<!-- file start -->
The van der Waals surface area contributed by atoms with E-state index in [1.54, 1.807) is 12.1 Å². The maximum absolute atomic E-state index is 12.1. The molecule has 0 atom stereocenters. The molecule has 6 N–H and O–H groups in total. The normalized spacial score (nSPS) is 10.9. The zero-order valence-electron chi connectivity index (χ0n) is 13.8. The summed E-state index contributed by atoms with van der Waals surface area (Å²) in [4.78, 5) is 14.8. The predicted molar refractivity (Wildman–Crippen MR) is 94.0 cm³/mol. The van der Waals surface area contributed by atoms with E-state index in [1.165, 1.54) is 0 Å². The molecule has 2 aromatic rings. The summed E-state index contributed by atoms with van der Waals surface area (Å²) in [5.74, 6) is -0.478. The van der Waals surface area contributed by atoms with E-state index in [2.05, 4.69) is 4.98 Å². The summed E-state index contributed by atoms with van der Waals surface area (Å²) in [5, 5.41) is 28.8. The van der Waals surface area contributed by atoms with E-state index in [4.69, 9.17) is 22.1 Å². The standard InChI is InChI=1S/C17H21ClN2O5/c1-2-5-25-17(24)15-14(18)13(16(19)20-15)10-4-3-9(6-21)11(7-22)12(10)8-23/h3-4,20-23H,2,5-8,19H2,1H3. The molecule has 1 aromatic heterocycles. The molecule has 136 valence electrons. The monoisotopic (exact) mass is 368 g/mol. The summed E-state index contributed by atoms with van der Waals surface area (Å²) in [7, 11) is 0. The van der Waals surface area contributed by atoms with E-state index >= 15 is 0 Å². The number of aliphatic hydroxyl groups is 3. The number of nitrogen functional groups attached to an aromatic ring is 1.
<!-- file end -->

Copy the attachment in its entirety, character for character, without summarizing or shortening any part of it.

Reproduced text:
The van der Waals surface area contributed by atoms with E-state index in [1.54, 1.807) is 12.1 Å². The maximum absolute atomic E-state index is 12.1. The molecule has 0 atom stereocenters. The molecule has 6 N–H and O–H groups in total. The normalized spacial score (nSPS) is 10.9. The zero-order valence-electron chi connectivity index (χ0n) is 13.8. The summed E-state index contributed by atoms with van der Waals surface area (Å²) in [4.78, 5) is 14.8. The predicted molar refractivity (Wildman–Crippen MR) is 94.0 cm³/mol. The van der Waals surface area contributed by atoms with E-state index in [1.165, 1.54) is 0 Å². The molecule has 2 aromatic rings. The summed E-state index contributed by atoms with van der Waals surface area (Å²) in [5.74, 6) is -0.478. The van der Waals surface area contributed by atoms with E-state index in [2.05, 4.69) is 4.98 Å². The summed E-state index contributed by atoms with van der Waals surface area (Å²) in [5, 5.41) is 28.8. The van der Waals surface area contributed by atoms with E-state index in [4.69, 9.17) is 22.1 Å². The standard InChI is InChI=1S/C17H21ClN2O5/c1-2-5-25-17(24)15-14(18)13(16(19)20-15)10-4-3-9(6-21)11(7-22)12(10)8-23/h3-4,20-23H,2,5-8,19H2,1H3. The molecule has 1 aromatic heterocycles. The molecule has 136 valence electrons. The monoisotopic (exact) mass is 368 g/mol. The summed E-state index contributed by atoms with van der Waals surface area (Å²) in [7, 11) is 0. The van der Waals surface area contributed by atoms with E-state index >= 15 is 0 Å². The number of aliphatic hydroxyl groups is 3. The number of nitrogen functional groups attached to an aromatic ring is 1.